I view these models as tools for understanding the object at hand, and the choice of the National Innovation Systems model responds in more than one way. First, it is the model that has been disseminated mostly widely in the international technology economy environment. Second, several Brazilian groups (including the public universities UFRJ, UFMG, and UNICAMP) have been using the model to decipher Brazil’s possibilities in the field of innovation. Third, these groups have chosen to focus on human health as one of the key thematic sectors. Fourth, as Carlos Medicis Morel notes in his comments, the model fits the current debates in the global health field.
As for their conformation, National Innovation Systems have been allocated into three categories: mature, immature, and in an intermediate “catching up” situation, according to the degree to which they resemble the leading countries’ existing technology and innovation systems. In the Brazilian case, some specific sectors such as oil and gas and aeronautics technologies display an intermediate situation. In the health sector innovation system, my hypothesis is that Brazil is experiencing a situation in which the conditions may be projected for the transition from immaturity to “catching up”. I attribute this exciting situation to a virtuous marriage between health policies (the Ministry of Health’s Productive Development policy) and policies for health industry promotion (the Pro-Pharma policy at BNDES, the National Economic and Social Development Bank), an interesting conformation in the field of science and technology policy (the National Institutes of Science and Technology under the CNPq, about a third of which deal with human health), an important public market for industrial products in health, and a vigorously growing private pharmaceutical market. Finally, among these projections, I wager my hope that the graduate studies system in health can tackle and overcome its challenges, several of which are debated in the article. However, such dimensions are subject to political variables that lie outside the model, thus imposing conditions on achieving this “transition”.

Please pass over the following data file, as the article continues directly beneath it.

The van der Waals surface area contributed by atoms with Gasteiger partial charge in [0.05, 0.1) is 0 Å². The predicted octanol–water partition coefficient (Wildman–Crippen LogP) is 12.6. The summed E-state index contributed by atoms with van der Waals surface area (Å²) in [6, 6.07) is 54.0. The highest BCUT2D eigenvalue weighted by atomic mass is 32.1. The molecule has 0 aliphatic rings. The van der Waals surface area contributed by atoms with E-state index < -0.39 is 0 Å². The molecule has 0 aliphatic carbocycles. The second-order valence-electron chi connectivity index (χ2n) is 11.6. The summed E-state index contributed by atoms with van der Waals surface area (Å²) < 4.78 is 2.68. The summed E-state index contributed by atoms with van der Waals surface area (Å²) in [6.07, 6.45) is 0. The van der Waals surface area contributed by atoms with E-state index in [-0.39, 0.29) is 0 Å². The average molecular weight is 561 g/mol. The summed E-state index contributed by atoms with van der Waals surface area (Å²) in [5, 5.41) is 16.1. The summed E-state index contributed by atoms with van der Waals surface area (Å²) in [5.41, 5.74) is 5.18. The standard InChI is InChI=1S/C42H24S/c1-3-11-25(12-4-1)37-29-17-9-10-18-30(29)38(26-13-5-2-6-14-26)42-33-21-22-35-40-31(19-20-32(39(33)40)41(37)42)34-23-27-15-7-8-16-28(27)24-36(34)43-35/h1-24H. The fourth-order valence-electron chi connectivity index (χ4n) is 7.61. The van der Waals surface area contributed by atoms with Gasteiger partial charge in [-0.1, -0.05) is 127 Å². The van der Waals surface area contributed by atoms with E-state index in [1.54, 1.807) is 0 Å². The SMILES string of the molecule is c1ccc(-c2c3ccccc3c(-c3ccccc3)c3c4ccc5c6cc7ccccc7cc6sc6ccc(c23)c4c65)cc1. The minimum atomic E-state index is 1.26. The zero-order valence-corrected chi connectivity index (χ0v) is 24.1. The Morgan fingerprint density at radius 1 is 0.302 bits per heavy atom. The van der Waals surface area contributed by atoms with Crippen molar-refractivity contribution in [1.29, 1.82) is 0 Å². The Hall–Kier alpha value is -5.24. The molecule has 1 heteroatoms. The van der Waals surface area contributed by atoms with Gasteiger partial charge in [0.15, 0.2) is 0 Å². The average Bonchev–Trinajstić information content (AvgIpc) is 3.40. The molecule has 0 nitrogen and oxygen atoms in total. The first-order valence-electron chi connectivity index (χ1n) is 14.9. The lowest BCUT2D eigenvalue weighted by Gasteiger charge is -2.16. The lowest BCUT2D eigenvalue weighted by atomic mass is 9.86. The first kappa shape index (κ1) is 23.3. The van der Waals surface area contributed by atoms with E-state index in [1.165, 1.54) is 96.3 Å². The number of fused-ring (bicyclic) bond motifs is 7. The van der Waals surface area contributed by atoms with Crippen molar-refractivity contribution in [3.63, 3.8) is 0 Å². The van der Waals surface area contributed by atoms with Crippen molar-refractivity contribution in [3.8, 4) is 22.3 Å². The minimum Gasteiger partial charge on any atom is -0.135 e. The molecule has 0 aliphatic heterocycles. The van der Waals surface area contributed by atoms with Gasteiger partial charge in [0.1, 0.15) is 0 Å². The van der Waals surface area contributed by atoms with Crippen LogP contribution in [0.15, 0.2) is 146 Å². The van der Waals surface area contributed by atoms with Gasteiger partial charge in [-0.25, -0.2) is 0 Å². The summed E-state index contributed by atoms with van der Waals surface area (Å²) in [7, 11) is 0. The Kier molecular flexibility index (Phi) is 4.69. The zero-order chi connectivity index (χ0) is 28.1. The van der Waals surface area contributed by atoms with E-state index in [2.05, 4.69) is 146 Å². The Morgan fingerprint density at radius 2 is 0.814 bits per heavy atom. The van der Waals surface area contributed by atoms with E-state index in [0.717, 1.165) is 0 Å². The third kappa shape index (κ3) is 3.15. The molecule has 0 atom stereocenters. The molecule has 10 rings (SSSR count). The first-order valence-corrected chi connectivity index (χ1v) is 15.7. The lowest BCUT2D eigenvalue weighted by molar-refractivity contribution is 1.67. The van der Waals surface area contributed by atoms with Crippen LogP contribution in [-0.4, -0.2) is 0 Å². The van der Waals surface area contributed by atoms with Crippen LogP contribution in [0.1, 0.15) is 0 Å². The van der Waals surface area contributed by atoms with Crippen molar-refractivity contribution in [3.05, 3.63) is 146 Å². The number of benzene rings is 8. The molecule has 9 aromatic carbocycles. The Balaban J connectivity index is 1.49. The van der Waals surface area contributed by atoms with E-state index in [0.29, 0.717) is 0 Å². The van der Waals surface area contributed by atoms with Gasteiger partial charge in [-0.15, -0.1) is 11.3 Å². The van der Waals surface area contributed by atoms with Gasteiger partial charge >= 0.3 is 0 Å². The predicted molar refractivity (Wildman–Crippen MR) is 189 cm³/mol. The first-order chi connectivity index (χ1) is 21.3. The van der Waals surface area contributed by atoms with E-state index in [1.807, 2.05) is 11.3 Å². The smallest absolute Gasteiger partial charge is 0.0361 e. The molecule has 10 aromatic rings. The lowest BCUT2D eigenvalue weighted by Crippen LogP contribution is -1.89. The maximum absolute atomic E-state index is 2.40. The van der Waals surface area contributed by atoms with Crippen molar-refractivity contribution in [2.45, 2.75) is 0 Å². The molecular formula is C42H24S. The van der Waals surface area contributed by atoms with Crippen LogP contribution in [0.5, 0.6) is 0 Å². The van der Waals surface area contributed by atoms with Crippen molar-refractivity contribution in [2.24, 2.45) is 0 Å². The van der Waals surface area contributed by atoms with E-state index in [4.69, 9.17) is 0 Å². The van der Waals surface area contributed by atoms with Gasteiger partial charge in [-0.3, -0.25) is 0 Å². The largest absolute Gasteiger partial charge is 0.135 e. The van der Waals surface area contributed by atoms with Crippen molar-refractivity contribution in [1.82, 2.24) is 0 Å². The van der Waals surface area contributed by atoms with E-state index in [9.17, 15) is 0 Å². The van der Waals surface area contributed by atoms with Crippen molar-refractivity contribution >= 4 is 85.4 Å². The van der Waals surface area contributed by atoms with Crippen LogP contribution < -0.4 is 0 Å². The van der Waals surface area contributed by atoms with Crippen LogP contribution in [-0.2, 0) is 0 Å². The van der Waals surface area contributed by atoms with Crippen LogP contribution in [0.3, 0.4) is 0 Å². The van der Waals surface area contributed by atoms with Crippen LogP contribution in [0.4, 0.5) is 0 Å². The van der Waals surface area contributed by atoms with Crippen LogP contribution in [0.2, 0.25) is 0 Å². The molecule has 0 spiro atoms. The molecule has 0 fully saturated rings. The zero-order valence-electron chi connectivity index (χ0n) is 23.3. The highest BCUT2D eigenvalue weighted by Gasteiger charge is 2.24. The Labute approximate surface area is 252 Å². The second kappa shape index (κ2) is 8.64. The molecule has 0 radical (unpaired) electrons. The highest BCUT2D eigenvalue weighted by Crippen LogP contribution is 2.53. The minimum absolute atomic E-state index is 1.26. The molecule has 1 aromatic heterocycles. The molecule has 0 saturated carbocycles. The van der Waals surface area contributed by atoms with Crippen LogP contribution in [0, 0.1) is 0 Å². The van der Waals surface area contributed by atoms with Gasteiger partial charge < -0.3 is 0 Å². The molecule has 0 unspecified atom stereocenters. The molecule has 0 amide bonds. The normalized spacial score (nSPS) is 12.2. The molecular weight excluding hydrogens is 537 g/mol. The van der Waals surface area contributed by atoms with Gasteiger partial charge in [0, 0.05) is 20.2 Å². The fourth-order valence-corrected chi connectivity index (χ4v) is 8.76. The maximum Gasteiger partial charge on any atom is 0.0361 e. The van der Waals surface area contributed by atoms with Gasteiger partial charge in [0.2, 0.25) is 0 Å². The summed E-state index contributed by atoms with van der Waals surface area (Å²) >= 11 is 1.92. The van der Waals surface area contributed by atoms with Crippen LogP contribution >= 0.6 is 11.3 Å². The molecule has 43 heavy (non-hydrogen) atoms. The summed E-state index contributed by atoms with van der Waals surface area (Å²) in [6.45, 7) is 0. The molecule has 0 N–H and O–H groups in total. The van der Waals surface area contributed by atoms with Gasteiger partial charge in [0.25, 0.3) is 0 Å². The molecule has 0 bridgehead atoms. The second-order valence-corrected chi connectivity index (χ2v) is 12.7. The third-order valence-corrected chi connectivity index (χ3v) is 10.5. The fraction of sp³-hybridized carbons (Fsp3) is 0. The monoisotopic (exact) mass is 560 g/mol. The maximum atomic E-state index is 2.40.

The National Innovation Systems model does not establish a single, exclusive standard for maturation of national systems. Countries that now display mature systems have taken different paths to reach them. Comparing the Japanese, Korean, German, and American paths, for example, fundamental variables in the model have played very different roles. The role of universities and research institutes, the “science-push” and “market-pull” strategies, and the state’s role have varied greatly in the countries’ respective experiences. I see the relevance of the state’s role in all the mature systems (including that of the United States) and its absolute primacy in the development of innovation systems that have matured more recently, as in the case of South Korea. In the Brazilian case, I see this role as crucial, clearly exemplified in what I referred to as projections for the country to move our health sector innovation system to a “catching up” position.